Septic Tank

Choose the answer that you feel is most correct based on this:

A septic system is present on a house in an area that has had very little rain for months.
It is June and the grass is brown except around the perimeter of the tank. The tank according to the owner is only about two feet deep. Only one person lives in the house.

What is a septic field?

In Florida the answer would be… Call a licensed professional, unlicensed home inspectors should be disclaiming septic systems in their entirety.

SEPTIC SYSTEM: A registered septic tank contractor should be called in to make a further evaluation and to provide you with a cost estimate for repairs or replacements as needed. Be forewarned that State of Florida HRS regulations pertaining to installation AND REPAIR of new systems have recently been changed, and older in-ground systems now in use under a grandfather clause must be upgraded to current standards should the drain fields fail. Where major reconstruction of the septic system is required, the cost can easily amount to several thousand dollars. Failed drain fields installed since 1983 can generally be repaired without the expense of upgrading to current standards, at a much lesser cost. Inquire with the County Health Department or your septic contractor if further information is desired.

Same answer here in AZ Joe.:slight_smile:

Sorry I don’t feel the grass being green around the tank is indicative of leakage. Leakage in a tank goes down, especially if two feet below the surface. The green grass could indicate the soil around the tank is better than the soil over the weeping tiles. Fwiw.

In the old days with a concrete tank, usually the grass would die on top of the lid first, because of the heat/ no earth to absorb the sun. The rest of the yard looked pretty good for a while, just more green where it received more water.

Our office subcontracts Septic Inspections only to PSMA Certified Firms.

This is the Standard Level of Reporting acceptable in the Southeastern portion of PA.

I don’t know the answer to this poll, I just posted to see how many opinions it would get…

The least likely one would be a septic tank problem.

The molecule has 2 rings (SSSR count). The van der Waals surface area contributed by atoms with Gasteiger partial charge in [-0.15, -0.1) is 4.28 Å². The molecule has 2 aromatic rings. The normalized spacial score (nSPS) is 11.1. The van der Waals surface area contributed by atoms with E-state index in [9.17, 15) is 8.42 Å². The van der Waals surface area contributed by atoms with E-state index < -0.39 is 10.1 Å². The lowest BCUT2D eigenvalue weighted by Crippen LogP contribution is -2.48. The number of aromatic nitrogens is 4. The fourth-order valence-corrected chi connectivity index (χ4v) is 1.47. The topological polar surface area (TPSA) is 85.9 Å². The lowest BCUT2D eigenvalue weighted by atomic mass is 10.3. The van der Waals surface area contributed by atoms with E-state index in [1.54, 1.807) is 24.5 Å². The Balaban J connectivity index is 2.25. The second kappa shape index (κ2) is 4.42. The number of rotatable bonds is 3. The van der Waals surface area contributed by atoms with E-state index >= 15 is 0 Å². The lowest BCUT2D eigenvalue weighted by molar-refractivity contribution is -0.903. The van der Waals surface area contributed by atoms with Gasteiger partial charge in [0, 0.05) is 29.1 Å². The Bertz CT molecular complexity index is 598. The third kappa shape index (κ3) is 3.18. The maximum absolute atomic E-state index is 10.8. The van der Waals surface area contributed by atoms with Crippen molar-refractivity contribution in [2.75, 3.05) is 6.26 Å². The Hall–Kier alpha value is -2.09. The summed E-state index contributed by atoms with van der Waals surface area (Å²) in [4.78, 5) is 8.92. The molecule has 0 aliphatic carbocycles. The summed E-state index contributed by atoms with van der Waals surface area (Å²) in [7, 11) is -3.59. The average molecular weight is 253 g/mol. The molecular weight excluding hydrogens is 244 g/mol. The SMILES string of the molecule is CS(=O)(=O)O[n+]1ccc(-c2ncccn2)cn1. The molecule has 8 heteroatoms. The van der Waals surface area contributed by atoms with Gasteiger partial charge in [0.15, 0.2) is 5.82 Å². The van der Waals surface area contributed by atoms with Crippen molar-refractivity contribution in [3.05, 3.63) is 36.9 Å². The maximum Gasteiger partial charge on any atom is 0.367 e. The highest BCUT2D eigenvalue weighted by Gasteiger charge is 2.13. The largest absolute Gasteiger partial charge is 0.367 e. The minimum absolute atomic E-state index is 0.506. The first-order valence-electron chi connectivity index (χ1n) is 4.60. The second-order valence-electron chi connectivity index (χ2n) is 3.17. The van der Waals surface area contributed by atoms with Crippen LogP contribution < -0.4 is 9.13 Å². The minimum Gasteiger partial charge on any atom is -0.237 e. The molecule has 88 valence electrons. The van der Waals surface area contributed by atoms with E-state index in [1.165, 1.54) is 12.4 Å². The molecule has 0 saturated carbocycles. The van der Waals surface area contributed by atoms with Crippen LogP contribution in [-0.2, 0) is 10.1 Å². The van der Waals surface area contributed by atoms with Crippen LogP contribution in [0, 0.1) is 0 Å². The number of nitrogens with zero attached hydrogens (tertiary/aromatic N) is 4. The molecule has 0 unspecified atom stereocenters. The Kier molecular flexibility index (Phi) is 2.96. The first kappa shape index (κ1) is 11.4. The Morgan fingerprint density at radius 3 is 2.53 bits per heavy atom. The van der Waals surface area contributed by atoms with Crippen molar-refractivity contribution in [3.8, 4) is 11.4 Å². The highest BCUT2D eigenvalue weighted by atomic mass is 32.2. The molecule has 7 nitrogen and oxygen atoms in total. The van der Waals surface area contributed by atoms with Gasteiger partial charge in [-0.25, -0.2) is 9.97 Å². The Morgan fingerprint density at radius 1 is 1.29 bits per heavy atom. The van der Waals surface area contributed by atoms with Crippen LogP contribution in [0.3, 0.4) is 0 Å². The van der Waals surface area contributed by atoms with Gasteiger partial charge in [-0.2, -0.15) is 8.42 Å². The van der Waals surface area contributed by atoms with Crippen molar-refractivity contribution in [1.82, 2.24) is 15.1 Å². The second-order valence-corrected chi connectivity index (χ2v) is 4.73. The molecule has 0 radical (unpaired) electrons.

I think it could very well be normal in the stated circumstances.

Perhaps it was “fertilized” from a sloppy septic pumper. :slight_smile:

    Turd Farmer:mrgreen:

I have lived in houses with septic systems for almost 20 years. The first area of my lawn to dry up and go brown is around the top of the tank.
If the area around the perimeter of my tank was green and the rest of my lawn was brown, I would suspect leakage around the tank, possibly due to a blocked tile bed. Water will always find the path of least resistance.
My thoughts.:-k

Just for interest…

My tank is buried 24" below grade. There is a vault over the actual tank. The vault lid is only several inches below grade. Because the soil is thin and dries quickly the grass dies, yet the grass around the vault is green because the soil is thick and most likely holds moisture longer and likely better quality.

Wow, that’s a long way down. Is your system gravity or pump? My tank has two chambers with access lids about one foot below grade, that’s it.


The septic is gravity, the line exits the foundation approximately three feet above basement floor. In order to get the slope right they put the tank in deeper with a vault or extension chamber to bring it just under the surface. In my set up you take the first hatch off which accesses the lid to the main tank,24" below.


In the case of my own home, (circa 1960) the sanitary line terminates at the rear floor of the basement slab and runs subgrade to the front yard of the home.

The tank and and field are more than 15-20 feet subgrade.

No access or vent are available as the system is substantially subgrade…

So Joe what do you do when it needs a pump out? Have you ever had it pumped considering the depth?

Mine was 40± older and only had one chamber it also was exactly like Raymonds and it has been pumped every 2 years still works perfectly .
If they are not pumped regullarly then sooner or later new bed cost many times what the regular pump out costs.
Roy Cooke sr

Grass would be green around the lid because it was getting fertilized. Outflow blocked, tank full of effluent which may soon appear as a fluid on the surface. Time to call a septic inspector.

What is being flushed down or washed into the tank will dictate long term performance. (i.e. bleach, paints, fats, oils, amount of water, cigarette butts, hair pins, dispondibles, diapers, too much paper… )

Because only one person lives in the house… better call for a
Professional Septic System inspection.

What would happen if this system got hit by a busy weekend
with all the relatives over.?

I always flood the system from evey outlet for 20 min. to
see if I can create a problem. It helps to smell the soil too.

50% fail this test… (have nose, will travel)